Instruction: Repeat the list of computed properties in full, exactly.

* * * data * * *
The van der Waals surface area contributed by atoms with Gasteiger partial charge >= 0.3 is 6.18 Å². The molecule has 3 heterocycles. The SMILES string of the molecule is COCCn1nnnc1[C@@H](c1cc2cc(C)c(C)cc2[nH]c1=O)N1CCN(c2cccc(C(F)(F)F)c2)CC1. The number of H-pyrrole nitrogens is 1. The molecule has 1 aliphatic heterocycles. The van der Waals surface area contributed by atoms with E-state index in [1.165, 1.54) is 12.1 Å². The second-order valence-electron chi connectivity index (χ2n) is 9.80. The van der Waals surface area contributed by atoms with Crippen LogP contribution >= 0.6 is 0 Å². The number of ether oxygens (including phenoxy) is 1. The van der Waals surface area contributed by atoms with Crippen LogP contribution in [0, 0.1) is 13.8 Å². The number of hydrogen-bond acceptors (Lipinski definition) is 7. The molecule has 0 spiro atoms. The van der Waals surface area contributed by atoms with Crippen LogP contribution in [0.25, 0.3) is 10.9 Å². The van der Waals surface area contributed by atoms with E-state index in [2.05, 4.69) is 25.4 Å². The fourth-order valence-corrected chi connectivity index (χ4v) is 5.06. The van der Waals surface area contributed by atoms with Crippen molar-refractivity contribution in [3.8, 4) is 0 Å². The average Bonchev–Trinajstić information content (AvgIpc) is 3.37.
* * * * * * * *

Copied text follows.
The van der Waals surface area contributed by atoms with Gasteiger partial charge >= 0.3 is 6.18 Å². The molecule has 3 heterocycles. The SMILES string of the molecule is COCCn1nnnc1[C@@H](c1cc2cc(C)c(C)cc2[nH]c1=O)N1CCN(c2cccc(C(F)(F)F)c2)CC1. The number of H-pyrrole nitrogens is 1. The molecule has 1 aliphatic heterocycles. The van der Waals surface area contributed by atoms with E-state index in [1.165, 1.54) is 12.1 Å². The second-order valence-electron chi connectivity index (χ2n) is 9.80. The van der Waals surface area contributed by atoms with Crippen LogP contribution >= 0.6 is 0 Å². The number of ether oxygens (including phenoxy) is 1. The van der Waals surface area contributed by atoms with Crippen LogP contribution in [0, 0.1) is 13.8 Å². The number of hydrogen-bond acceptors (Lipinski definition) is 7. The molecule has 0 spiro atoms. The van der Waals surface area contributed by atoms with Crippen LogP contribution in [0.25, 0.3) is 10.9 Å². The van der Waals surface area contributed by atoms with E-state index in [2.05, 4.69) is 25.4 Å². The fourth-order valence-corrected chi connectivity index (χ4v) is 5.06. The van der Waals surface area contributed by atoms with Crippen molar-refractivity contribution in [3.8, 4) is 0 Å². The average Bonchev–Trinajstić information content (AvgIpc) is 3.37.